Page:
I was going to write more today about the Emmy nominations, but that will have to wait.
Elaine Stritch only gets one day to die, and attention must be paid.
I've been trying to think about what I can add to the discussion.
So much has already been expressed.
Mostly by her.
Just last week, I watched the recent documentary about her, "Shoot Me".
And she pretty much said it all.
What I can add to the discussion is that she was the first actress to play Trixie Norton on "The Honeymooners".
I think it was only one episode, and then Gleason canned her.
She had the bad taste to try to be funny with it.
I saw it.
She was funny.
No clip from that episode made it to the documentary.
You can say a lot of things about Elaine Stritch, but "ordinary" is not one of them.
"Compelling" is one of them.
Whenever she was on stage, she owned it.
Even if you'd already bought a ticket, you still felt obliged to pay her some rent.
Kind of like landing on Indiana Avenue with three houses on it.
I saw her on Broadway four times.
""Company", "A Delicate Balance", "Showboat" and " Little Night Music"
Great, great, great, and forgetful..
In "A Little Night Music", she kept forgetting her lines, and the stage manager kept calling them out.
She was only forgetful in that sense.
Otherwise, she was great there too.
Her attitude was "So I forgot my lines. Fuck 'em!"
This was a sentiment she actually expressed in her act at the Carlyle, when she blew the lyrics of one of her songs.
And the audience cheered.
She was somebody you probably didn't want to mess with.
But you sure wanted her to mess with you.
Another thing she was, was "Over the top".
She performed her songs and shouted them for the most part.
Not the best pipes in the world.
But for the most part, it worked.
In some ways, she was an enigma.
I can't imagine she was anyone's version of a raving beauty.
On the TV series "My Sister Eileen", she played the plain-looking older sister.
And it was good casting.
Yet, she had torrid love affairs with Hollywood's most handsome leading men.
Ben Gazzara, Gig Young......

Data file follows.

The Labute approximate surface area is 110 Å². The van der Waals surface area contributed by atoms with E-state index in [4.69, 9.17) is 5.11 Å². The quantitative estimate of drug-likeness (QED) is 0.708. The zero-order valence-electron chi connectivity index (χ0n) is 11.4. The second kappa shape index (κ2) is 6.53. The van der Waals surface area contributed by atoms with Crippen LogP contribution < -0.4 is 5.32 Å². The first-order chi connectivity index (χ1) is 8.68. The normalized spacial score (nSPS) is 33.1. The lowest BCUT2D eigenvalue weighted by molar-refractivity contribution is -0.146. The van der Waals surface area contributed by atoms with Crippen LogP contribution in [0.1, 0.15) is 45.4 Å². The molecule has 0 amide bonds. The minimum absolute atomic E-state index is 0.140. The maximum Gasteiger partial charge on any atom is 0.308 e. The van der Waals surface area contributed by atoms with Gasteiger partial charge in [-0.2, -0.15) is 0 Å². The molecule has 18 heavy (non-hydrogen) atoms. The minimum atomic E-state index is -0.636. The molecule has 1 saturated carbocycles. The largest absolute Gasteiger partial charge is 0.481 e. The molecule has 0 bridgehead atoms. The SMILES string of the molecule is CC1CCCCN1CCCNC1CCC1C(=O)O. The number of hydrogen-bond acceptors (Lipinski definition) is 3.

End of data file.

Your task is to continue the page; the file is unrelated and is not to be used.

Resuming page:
Even JFK wanted to get into her pants.
She was a magnet for audiences, and I guess for men.
She died here in Michigan.
Not far from where I live.
If it's not a private service, or a private wake, I'm going to make every effort to find out where they are going to be held, and attempt to attend.
I can't imagine it would be dull.
My books ,"Show Runner" and it's sequel, "Show Runner Two", can be found at the Amazon Kindle Store.
Along with the newer ones, "The Man Is Dead", and "Report Cards".
You can search by typing in my name, Cindy Williams, Laverne and Shirley, The Odd Couple, or Happy Days.
Check them out.
You don't need a Kindle machine to download them.
Just get the free app from Kindle, and they can be downloaded to an IPhone, IPad, or Blackberry.
The paperbacks, "Mark Rothman's Essays" and my new novel, "I'm Not Garbo" are not
e-books. But they are available for people without Kindle.
I have many readings and signings lined up for those, and the thing about Kindle is you can't sign one. If you'd like one of the paperbacks, personally autographed, contact me at email@example.com.
And now, we've got my reading of my "Laverne and Shirley Movie" screenplay on YouTube, and my 4-hour interview at the Television Academy's Emmy TV Legends Website.
Here's the link: www.emmytvlegends.org/interviews/people/mark-rothman
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- Rothman's Take On The 2014 Emmy Nominations. Part...
- Rothman's Take On The Emmy Nominations. Part Thre...
- Thank God For James Garner. Part Two.
- Thank God For James Garner.
- The Original Trixie Norton.
- Rothman's Take On The Emmy Nominations. Part Two....
- Rothman's Take On The Emmy Nominations.
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- G'Bye Dere. Part Four.
- G'Bye Dere. Part Three.
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- mark rothman
- Hi. I am, according to my Wikipedia entry,(which I did not create) a noted television writer, playwright, screenwriter, and occasional actor. You can Google me or go to the IMDB to get my credits, and you can come here to get my opinions on things, which I'll try to express eloquently. Hopefully I'll succeed. You can also e-mail me at firstname.lastname@example.org. Perhaps my biggest claim to fame is being responsible, for about six months in 1975, while Head Writer for the "Happy Days" TV series, for Americans saying to each other "Sit on it."